This is how quickly you can access your super
Super funds have been put on notice not to drag their heels when it comes to handing over money to cash-strapped Australians accessing their retirement savings early.
From Monday Australians in financial hardship because of the COVID-19 pandemic will be able to start accessing their super early which includes withdrawing $10,000 tax-free before June 30.
The banking regulator, the Australian Prudential and Regulation Authority, issued guidelines today and said once an applicant has been given the green light to access their money the cash should be handed over within five business days.
Only in exceptional circumstances where red flags have been identified with the application can process take longer.
The APRA guidelines also state the onus relies on applicants to give their correct banking details for the money to be transferred into their account and funds won't have time to conduct their usual fraud checks.
Assistant Minister for Superannuation, Financial Services and Financial Technology Jane Hume said the APRA guidance gave Australians confidence they would get their money quickly.
"Given the importance of cash flow for many people at this critical time the Morrison Government expects super funds to be paying members their money as quickly as possible and within five business days," she said.
"We understand this is a very challenging time for all Australians,"
To be eligible for early access to super applicants must meet one or more of the following requirements - they are unemployed, eligible to receive a JobSeeker payment, Youth Allowance for job seekers, parenting payment (which includes the single and partnered payments) or Special Benefit or Farm Household Allowance.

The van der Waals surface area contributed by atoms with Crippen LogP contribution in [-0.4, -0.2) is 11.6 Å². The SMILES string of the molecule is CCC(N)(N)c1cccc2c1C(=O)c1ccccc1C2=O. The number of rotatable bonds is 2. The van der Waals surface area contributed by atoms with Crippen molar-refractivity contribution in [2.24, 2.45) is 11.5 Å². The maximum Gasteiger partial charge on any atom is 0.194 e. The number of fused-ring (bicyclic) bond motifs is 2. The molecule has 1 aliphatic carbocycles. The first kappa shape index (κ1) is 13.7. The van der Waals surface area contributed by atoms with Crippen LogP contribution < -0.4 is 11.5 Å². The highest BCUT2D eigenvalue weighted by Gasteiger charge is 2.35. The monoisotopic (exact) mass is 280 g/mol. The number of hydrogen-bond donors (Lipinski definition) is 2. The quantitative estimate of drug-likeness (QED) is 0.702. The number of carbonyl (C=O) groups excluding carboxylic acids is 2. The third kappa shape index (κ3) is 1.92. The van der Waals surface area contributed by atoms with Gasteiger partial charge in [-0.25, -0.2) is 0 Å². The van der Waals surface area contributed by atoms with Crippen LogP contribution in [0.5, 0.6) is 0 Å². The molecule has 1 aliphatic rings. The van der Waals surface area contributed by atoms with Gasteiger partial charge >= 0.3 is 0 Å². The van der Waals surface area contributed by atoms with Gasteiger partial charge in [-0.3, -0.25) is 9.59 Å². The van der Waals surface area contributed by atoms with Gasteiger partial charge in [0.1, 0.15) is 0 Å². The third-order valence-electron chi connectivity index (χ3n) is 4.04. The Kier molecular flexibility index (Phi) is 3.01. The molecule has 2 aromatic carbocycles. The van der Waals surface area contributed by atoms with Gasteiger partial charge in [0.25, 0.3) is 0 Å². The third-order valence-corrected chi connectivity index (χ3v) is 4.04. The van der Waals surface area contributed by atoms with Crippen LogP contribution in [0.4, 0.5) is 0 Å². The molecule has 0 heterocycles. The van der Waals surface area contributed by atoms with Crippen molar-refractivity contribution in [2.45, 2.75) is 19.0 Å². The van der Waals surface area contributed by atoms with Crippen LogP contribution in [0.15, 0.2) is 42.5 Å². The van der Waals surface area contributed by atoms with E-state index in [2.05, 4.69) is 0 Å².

Other criteria includes they were made redundant after January 1 this year or had working hours cut by 20 per cent of more.
For sole traders their business must have been suspended or there was a reduction in their turnover by 20 per cent or more.
The Australian Institute of Superannuation Trustees' chief executive officer Eva Scheerlinck
funds would do everything possible to hand over money to applicants quickly.
"Given the different demographics of the members of each fund, some funds may receive more requests than others," she said.
"Given there is still plenty of time until the 1 July cut-off date for the first round of early release applications, it may be worth having a conversation with your fund about the impact of the new measures."
Ms Scheerlinck warned accessing super early should only be done as a last resort.
"A 25-year-old taking $10,000 out of their super could be as much as $120,000 worse off at retirement," she said.
Eligible Australians can access $10,000 before June 30 and another $10,000 from July 1 through until September 24.
Early registrations of interest can be made via my.gov.au and formal applications will open next week from Monday, April 20.
Originally published as This is how quickly you can access your super